- They never changed direction or asked the horse to engage its brain at all. Simply chased it in one direction for 30 mins. If I have 30 mins to spend with my horse I want it to be learning something positive, getting stuff right, being praised and gaining confidence – the exact opposite of what goes on here.
It was really a combination of this paper and the academic’s response to it that lead me to starting on the journey I now find myself on in research. Not because I wanted to change how people use round pens, I barely use mine at all theses days, but because the information coming out was not ‘user-friendly’ and didn’t seem to address the ‘grassroots’ riders.
But that’s another story……
On the turns:
1. First and foremost I am always teaching. I don’t’ chase a horse in a round pen and I never tire a horse out in a round pen
2. I teach turns and come to me
3. I teach outside turns first for 2 reasons a) they are easier for the horse to learn. All horses turn outside more easily than inside because it is the ‘way out’. If they don’t then this tells you that this particular horse is more confident than others perhaps. B) Outside turns keep the trainer safer. If a horse is very ‘chargy’ or has been made aggressive by being chased in the round pen or something else, he can come through the middle on an inside turn and kick at the trainer easily – very dangerous.
4. Once the horse has mastered the ‘easy’ turn you have begun to engage his brain. When you go to teach the more difficult thing he is already paying attention so it should be easier for him.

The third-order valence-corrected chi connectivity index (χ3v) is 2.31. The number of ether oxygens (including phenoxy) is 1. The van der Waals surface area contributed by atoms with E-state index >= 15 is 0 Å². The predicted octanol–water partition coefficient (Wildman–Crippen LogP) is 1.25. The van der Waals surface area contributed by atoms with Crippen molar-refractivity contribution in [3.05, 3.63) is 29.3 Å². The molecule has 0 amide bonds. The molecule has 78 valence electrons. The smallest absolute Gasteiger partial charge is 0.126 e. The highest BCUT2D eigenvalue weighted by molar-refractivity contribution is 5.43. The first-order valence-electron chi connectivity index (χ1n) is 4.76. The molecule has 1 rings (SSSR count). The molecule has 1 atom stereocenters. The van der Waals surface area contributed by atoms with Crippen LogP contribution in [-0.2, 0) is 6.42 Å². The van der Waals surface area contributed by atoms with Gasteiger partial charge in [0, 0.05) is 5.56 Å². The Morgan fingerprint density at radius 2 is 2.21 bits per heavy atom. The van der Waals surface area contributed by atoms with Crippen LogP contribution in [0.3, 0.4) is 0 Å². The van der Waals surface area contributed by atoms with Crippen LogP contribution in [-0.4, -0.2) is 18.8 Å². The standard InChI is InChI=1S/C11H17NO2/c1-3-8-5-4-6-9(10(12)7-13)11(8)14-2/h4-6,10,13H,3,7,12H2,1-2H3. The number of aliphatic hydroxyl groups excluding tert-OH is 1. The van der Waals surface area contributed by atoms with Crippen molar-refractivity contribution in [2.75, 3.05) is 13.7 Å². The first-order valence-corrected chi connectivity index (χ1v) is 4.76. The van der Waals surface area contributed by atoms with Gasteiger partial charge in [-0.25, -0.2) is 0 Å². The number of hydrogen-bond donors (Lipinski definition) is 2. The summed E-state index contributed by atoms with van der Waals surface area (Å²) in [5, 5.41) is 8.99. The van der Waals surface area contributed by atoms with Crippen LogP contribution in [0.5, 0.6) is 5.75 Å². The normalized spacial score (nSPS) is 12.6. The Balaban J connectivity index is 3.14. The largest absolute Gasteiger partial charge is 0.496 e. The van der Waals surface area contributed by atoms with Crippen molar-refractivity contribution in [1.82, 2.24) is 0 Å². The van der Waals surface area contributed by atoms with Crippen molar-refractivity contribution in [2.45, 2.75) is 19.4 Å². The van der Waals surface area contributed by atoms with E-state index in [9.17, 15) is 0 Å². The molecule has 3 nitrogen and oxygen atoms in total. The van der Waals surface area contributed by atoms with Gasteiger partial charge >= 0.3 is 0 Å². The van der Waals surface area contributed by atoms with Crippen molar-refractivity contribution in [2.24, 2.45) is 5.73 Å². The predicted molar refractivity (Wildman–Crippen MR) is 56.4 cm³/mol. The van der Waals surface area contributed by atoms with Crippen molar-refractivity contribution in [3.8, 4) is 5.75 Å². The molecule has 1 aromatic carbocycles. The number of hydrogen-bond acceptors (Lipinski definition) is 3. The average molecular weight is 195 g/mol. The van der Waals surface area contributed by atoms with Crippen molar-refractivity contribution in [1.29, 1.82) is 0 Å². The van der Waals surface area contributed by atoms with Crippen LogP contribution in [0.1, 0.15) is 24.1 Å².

5. Come to me is a progression from inside turns.
6. If I was to use the round pen, I would only teach outside turns once, so do a few of them, and then move on to inside turns and stick with those. Inside turns are more useful for teaching flying changes and demonstration stuff but the entire process should only be 20 mins in total.
I no longer teach the round pen as a lesson step with the turns and come to me unless people specifically want it. When I break horses in these days I have them on a long rein for first saddling so that they don’t go to close to the edge of the pen and kick and hurt themselves. I have never let horses ‘buck it out’ in the pen – like the horse on the ‘First Saddling’ DVD of mine that had been taught to buck in that way.
I also don’t teach the round pen lesson on its own any longer because people find it almost impossible not to chase the horse and this doesn’t get anyone anywhere. I rarely use it myself really. All my young horses know inside, outside turns and come to me but beyond a bit of play, that’s it. The pen’s a great tool for learning to long-rein, canter, changes and other stuff but for chasing horses around into exhaustion – I’ll leave that to Monty.
As our knowledge increases we learn better ways, easier and less stressful for the horse, and change our methods. It is exciting times for both horses and equestrians and there are lots of great people around working hard to make a difference to horse welfare.
I hope this answers your question. Give me a call if you’d like to chat about it or anything.
If you have a training question simply email Kate (firstname.lastname@example.org) and I will get back to you.